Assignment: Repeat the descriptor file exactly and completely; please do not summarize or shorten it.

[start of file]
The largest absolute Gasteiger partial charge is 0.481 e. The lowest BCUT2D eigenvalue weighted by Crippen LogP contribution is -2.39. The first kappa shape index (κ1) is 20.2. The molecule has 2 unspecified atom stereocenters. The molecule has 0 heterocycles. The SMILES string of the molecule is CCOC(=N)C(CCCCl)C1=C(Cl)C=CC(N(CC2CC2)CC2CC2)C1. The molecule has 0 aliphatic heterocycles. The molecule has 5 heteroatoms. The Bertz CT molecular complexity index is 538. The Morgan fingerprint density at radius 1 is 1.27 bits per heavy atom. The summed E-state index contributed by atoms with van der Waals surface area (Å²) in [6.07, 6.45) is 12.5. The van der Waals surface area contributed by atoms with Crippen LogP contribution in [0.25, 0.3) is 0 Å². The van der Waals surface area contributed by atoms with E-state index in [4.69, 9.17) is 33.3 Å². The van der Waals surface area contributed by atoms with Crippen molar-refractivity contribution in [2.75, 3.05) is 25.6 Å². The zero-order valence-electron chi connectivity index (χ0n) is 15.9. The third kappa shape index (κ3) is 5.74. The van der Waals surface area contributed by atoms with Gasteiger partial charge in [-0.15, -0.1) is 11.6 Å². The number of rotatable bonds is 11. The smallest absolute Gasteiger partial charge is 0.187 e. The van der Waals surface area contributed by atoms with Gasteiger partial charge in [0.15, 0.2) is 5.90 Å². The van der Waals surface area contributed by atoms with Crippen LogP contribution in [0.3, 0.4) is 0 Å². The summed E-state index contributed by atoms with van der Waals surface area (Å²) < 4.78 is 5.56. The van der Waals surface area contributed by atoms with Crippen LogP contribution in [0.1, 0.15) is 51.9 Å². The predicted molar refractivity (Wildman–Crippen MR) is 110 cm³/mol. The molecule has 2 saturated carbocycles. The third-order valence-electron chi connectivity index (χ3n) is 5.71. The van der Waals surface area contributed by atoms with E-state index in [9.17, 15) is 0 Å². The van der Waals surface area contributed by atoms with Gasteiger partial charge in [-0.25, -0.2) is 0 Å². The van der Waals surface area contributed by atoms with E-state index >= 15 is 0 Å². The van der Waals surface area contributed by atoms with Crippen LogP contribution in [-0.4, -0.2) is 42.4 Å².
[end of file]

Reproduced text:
The largest absolute Gasteiger partial charge is 0.481 e. The lowest BCUT2D eigenvalue weighted by Crippen LogP contribution is -2.39. The first kappa shape index (κ1) is 20.2. The molecule has 2 unspecified atom stereocenters. The molecule has 0 heterocycles. The SMILES string of the molecule is CCOC(=N)C(CCCCl)C1=C(Cl)C=CC(N(CC2CC2)CC2CC2)C1. The molecule has 0 aliphatic heterocycles. The molecule has 5 heteroatoms. The Bertz CT molecular complexity index is 538. The Morgan fingerprint density at radius 1 is 1.27 bits per heavy atom. The summed E-state index contributed by atoms with van der Waals surface area (Å²) in [6.07, 6.45) is 12.5. The van der Waals surface area contributed by atoms with Crippen LogP contribution in [0.25, 0.3) is 0 Å². The van der Waals surface area contributed by atoms with E-state index in [4.69, 9.17) is 33.3 Å². The van der Waals surface area contributed by atoms with Crippen molar-refractivity contribution in [2.75, 3.05) is 25.6 Å². The zero-order valence-electron chi connectivity index (χ0n) is 15.9. The third kappa shape index (κ3) is 5.74. The van der Waals surface area contributed by atoms with Gasteiger partial charge in [-0.15, -0.1) is 11.6 Å². The number of rotatable bonds is 11. The smallest absolute Gasteiger partial charge is 0.187 e. The van der Waals surface area contributed by atoms with Gasteiger partial charge in [0.15, 0.2) is 5.90 Å². The van der Waals surface area contributed by atoms with Crippen LogP contribution in [0.3, 0.4) is 0 Å². The summed E-state index contributed by atoms with van der Waals surface area (Å²) < 4.78 is 5.56. The van der Waals surface area contributed by atoms with Crippen LogP contribution in [0.1, 0.15) is 51.9 Å². The predicted molar refractivity (Wildman–Crippen MR) is 110 cm³/mol. The molecule has 2 saturated carbocycles. The third-order valence-electron chi connectivity index (χ3n) is 5.71. The van der Waals surface area contributed by atoms with E-state index in [9.17, 15) is 0 Å². The van der Waals surface area contributed by atoms with Gasteiger partial charge in [-0.25, -0.2) is 0 Å². The van der Waals surface area contributed by atoms with E-state index >= 15 is 0 Å². The van der Waals surface area contributed by atoms with Crippen LogP contribution in [-0.4, -0.2) is 42.4 Å².